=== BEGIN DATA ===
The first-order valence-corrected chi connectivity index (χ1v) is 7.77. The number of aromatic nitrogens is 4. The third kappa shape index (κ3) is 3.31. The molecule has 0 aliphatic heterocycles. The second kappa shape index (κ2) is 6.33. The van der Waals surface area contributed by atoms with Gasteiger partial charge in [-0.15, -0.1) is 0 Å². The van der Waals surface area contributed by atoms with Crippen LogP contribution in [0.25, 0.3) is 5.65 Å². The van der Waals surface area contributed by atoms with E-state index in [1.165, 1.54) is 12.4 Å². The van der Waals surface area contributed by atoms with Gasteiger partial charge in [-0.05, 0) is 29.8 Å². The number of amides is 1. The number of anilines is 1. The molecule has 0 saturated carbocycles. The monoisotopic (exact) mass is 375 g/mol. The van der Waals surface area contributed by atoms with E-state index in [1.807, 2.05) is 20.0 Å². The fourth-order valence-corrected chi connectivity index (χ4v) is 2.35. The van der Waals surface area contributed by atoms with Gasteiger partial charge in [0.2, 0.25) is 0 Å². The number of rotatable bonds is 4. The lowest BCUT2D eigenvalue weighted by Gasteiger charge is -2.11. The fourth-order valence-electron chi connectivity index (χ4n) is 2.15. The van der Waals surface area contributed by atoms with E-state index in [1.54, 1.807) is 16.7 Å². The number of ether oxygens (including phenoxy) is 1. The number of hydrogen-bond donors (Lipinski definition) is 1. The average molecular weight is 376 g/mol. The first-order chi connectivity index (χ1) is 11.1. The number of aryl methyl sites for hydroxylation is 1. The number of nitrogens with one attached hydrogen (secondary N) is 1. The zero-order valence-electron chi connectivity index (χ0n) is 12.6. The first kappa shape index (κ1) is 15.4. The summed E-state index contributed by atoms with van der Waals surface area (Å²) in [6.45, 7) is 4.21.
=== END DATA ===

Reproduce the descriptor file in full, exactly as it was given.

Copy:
The first-order valence-corrected chi connectivity index (χ1v) is 7.77. The number of aromatic nitrogens is 4. The third kappa shape index (κ3) is 3.31. The molecule has 0 aliphatic heterocycles. The second kappa shape index (κ2) is 6.33. The van der Waals surface area contributed by atoms with Gasteiger partial charge in [-0.15, -0.1) is 0 Å². The van der Waals surface area contributed by atoms with Crippen LogP contribution in [0.25, 0.3) is 5.65 Å². The van der Waals surface area contributed by atoms with E-state index in [1.165, 1.54) is 12.4 Å². The van der Waals surface area contributed by atoms with Gasteiger partial charge in [-0.05, 0) is 29.8 Å². The number of amides is 1. The number of anilines is 1. The molecule has 0 saturated carbocycles. The monoisotopic (exact) mass is 375 g/mol. The van der Waals surface area contributed by atoms with E-state index in [1.807, 2.05) is 20.0 Å². The fourth-order valence-corrected chi connectivity index (χ4v) is 2.35. The van der Waals surface area contributed by atoms with Gasteiger partial charge in [0.2, 0.25) is 0 Å². The number of rotatable bonds is 4. The lowest BCUT2D eigenvalue weighted by Gasteiger charge is -2.11. The fourth-order valence-electron chi connectivity index (χ4n) is 2.15. The van der Waals surface area contributed by atoms with E-state index in [1.54, 1.807) is 16.7 Å². The number of ether oxygens (including phenoxy) is 1. The number of hydrogen-bond donors (Lipinski definition) is 1. The average molecular weight is 376 g/mol. The first-order chi connectivity index (χ1) is 11.1. The number of aryl methyl sites for hydroxylation is 1. The number of nitrogens with one attached hydrogen (secondary N) is 1. The zero-order valence-electron chi connectivity index (χ0n) is 12.6. The first kappa shape index (κ1) is 15.4. The summed E-state index contributed by atoms with van der Waals surface area (Å²) in [6.45, 7) is 4.21.